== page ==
|Intelligent Information Loss: The Coding of Facial Identity, Head Pose, and Non-Face Information in the Macaque Face Patch System
|Year of Publication
|Meyers, E, Borzello, M, Freiwald, WA, Tsao, D
|The Journal of Neuroscience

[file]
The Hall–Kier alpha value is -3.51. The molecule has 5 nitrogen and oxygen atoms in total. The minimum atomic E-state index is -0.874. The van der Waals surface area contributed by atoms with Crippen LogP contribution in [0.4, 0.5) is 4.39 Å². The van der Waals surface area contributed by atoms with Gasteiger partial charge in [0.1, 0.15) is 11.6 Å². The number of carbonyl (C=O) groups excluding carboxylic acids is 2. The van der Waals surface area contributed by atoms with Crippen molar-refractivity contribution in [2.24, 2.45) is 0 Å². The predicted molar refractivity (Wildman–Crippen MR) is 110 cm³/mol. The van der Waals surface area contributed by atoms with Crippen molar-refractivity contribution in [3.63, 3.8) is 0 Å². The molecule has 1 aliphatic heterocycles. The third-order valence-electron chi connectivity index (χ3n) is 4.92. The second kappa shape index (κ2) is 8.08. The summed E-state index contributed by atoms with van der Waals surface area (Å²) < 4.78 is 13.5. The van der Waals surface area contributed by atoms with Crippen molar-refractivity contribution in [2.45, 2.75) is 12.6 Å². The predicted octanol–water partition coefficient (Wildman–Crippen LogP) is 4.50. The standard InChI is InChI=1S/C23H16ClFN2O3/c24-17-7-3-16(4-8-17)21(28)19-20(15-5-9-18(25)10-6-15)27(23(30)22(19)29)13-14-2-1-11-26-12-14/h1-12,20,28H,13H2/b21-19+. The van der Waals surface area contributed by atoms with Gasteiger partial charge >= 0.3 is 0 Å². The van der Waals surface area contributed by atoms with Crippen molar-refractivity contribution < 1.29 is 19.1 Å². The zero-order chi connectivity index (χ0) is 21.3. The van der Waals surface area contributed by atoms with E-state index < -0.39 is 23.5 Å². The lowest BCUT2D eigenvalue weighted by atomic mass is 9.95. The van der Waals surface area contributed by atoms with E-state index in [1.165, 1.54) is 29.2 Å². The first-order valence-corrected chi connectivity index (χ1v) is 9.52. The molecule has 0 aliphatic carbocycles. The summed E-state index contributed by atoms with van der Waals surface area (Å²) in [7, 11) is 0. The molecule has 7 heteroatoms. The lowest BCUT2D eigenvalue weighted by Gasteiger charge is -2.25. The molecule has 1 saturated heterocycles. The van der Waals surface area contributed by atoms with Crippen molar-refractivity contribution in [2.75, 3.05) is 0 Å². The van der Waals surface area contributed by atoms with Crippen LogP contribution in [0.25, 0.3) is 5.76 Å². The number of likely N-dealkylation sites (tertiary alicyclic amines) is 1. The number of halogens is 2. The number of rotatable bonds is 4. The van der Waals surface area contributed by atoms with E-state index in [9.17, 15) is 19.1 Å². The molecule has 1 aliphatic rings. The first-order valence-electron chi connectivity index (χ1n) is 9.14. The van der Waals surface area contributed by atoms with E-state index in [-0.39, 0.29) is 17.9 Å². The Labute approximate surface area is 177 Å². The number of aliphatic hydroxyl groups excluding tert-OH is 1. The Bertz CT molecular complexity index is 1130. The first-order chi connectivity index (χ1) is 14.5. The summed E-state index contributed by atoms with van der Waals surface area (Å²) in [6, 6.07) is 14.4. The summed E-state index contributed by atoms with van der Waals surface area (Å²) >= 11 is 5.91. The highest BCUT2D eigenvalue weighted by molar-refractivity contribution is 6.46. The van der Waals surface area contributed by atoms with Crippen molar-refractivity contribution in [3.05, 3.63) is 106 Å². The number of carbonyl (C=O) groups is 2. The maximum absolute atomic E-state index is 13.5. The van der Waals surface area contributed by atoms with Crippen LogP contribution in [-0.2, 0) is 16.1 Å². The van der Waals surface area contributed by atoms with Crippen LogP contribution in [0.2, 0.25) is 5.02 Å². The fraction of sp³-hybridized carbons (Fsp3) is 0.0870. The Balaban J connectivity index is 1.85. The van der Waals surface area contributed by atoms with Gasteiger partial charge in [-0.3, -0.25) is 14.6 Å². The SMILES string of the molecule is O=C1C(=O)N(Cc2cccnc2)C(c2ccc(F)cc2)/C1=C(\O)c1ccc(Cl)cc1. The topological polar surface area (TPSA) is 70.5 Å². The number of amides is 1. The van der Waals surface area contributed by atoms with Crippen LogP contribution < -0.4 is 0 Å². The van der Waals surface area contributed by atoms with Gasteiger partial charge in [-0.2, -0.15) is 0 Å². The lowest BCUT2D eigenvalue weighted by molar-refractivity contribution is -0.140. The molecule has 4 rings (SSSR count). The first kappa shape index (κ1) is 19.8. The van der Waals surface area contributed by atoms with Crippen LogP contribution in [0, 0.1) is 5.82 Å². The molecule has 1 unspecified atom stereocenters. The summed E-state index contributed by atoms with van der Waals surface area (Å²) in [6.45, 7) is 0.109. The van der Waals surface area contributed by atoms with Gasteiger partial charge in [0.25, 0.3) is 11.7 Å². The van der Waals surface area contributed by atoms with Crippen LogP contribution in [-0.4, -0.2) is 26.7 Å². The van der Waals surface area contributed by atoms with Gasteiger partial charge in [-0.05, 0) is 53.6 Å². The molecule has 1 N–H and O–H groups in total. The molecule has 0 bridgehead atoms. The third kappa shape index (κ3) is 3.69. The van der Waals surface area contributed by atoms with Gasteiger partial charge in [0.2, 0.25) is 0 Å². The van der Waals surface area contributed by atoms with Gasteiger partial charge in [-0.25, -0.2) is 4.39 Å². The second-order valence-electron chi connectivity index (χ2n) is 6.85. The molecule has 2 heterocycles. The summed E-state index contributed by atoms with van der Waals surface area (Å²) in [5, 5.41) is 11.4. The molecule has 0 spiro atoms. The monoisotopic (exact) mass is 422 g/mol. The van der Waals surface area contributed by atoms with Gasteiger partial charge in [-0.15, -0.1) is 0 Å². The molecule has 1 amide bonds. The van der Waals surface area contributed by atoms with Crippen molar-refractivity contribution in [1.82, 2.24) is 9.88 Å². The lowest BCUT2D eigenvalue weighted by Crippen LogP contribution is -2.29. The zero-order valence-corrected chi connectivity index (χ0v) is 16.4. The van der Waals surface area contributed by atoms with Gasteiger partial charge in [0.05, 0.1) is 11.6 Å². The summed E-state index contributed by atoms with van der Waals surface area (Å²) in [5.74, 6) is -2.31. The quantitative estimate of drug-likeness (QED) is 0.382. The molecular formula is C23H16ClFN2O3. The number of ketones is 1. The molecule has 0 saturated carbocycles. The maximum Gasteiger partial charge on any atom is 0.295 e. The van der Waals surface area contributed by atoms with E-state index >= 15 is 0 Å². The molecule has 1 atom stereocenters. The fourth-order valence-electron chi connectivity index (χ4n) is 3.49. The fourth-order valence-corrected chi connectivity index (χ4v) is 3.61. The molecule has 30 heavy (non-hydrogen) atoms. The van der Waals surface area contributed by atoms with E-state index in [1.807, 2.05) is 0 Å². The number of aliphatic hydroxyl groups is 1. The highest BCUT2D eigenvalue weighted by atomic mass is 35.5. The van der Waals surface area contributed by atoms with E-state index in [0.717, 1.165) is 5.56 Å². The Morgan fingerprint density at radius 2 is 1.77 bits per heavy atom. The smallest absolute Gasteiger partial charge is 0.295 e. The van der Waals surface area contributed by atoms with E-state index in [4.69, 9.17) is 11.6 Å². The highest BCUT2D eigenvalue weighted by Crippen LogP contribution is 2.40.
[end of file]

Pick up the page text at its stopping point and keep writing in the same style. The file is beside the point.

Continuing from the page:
Faces are a behaviorally important class of visual stimuli for primates. Recent work in macaque monkeys has identified six discrete face areas where most neurons have higher firing rates to images of faces compared with other objects (Tsao et al., 2006). While neurons in these areas appear to have different tuning (Freiwald and Tsao, 2010; Issa and DiCarlo, 2012), exactly what types of information and, consequently, which visual behaviors neural populations within each face area can support, is unknown. Here we use population decoding to better characterize three of these face patches (ML/MF, AL, and AM). We show that neural activity in all patches contains information that discriminates between the broad categories of face and nonface objects, individual faces, and nonface stimuli. Information is present in both high and lower firing rate regimes. However, there were significant differences between the patches, with the most anterior patch showing relatively weaker representation of nonface stimuli. Additionally, we find that pose-invariant face identity information increases as one moves to more anterior patches, while information about the orientation of the head decreases. Finally, we show that all the information we can extract from the population is present in patterns of activity across neurons, and there is relatively little information in the total activity of the population. These findings give new insight into the representations constructed by the face patch system and how they are successively transformed.
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